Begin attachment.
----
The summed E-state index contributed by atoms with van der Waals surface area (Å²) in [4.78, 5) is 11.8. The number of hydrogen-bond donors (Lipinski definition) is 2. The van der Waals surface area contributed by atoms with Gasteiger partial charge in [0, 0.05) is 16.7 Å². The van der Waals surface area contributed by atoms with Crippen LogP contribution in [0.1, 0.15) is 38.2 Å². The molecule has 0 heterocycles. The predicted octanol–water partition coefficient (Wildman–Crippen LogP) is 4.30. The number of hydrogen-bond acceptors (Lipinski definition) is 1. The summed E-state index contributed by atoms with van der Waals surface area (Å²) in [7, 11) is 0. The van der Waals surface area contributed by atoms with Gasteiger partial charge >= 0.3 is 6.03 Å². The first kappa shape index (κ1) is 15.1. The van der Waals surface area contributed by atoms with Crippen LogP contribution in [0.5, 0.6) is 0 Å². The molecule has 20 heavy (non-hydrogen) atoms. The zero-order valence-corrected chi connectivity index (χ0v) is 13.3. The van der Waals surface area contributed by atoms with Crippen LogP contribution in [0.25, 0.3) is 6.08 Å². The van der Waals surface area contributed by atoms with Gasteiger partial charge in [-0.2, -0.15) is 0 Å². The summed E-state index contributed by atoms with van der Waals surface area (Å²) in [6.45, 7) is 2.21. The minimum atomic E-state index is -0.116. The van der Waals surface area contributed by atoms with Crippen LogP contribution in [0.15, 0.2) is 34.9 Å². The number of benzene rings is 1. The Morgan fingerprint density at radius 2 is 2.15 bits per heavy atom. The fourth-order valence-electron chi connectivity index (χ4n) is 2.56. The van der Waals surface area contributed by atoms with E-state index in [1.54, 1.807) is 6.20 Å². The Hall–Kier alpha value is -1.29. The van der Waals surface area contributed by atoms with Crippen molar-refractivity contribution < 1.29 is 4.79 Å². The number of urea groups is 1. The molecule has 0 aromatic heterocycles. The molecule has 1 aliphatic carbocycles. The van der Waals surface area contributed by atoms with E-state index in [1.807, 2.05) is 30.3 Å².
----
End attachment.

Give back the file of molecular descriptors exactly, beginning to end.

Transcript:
The summed E-state index contributed by atoms with van der Waals surface area (Å²) in [4.78, 5) is 11.8. The number of hydrogen-bond donors (Lipinski definition) is 2. The van der Waals surface area contributed by atoms with Gasteiger partial charge in [0, 0.05) is 16.7 Å². The van der Waals surface area contributed by atoms with Crippen LogP contribution in [0.1, 0.15) is 38.2 Å². The molecule has 0 heterocycles. The predicted octanol–water partition coefficient (Wildman–Crippen LogP) is 4.30. The number of hydrogen-bond acceptors (Lipinski definition) is 1. The summed E-state index contributed by atoms with van der Waals surface area (Å²) in [7, 11) is 0. The van der Waals surface area contributed by atoms with Gasteiger partial charge >= 0.3 is 6.03 Å². The first kappa shape index (κ1) is 15.1. The van der Waals surface area contributed by atoms with Crippen LogP contribution in [0.5, 0.6) is 0 Å². The molecule has 20 heavy (non-hydrogen) atoms. The zero-order valence-corrected chi connectivity index (χ0v) is 13.3. The van der Waals surface area contributed by atoms with Crippen LogP contribution in [0.25, 0.3) is 6.08 Å². The van der Waals surface area contributed by atoms with Gasteiger partial charge in [-0.2, -0.15) is 0 Å². The summed E-state index contributed by atoms with van der Waals surface area (Å²) in [6.45, 7) is 2.21. The minimum atomic E-state index is -0.116. The van der Waals surface area contributed by atoms with Crippen LogP contribution in [0.15, 0.2) is 34.9 Å². The number of benzene rings is 1. The Morgan fingerprint density at radius 2 is 2.15 bits per heavy atom. The fourth-order valence-electron chi connectivity index (χ4n) is 2.56. The van der Waals surface area contributed by atoms with E-state index in [1.54, 1.807) is 6.20 Å². The Hall–Kier alpha value is -1.29. The van der Waals surface area contributed by atoms with Crippen molar-refractivity contribution < 1.29 is 4.79 Å². The number of urea groups is 1. The molecule has 0 aromatic heterocycles. The molecule has 1 aliphatic carbocycles. The van der Waals surface area contributed by atoms with E-state index in [1.807, 2.05) is 30.3 Å².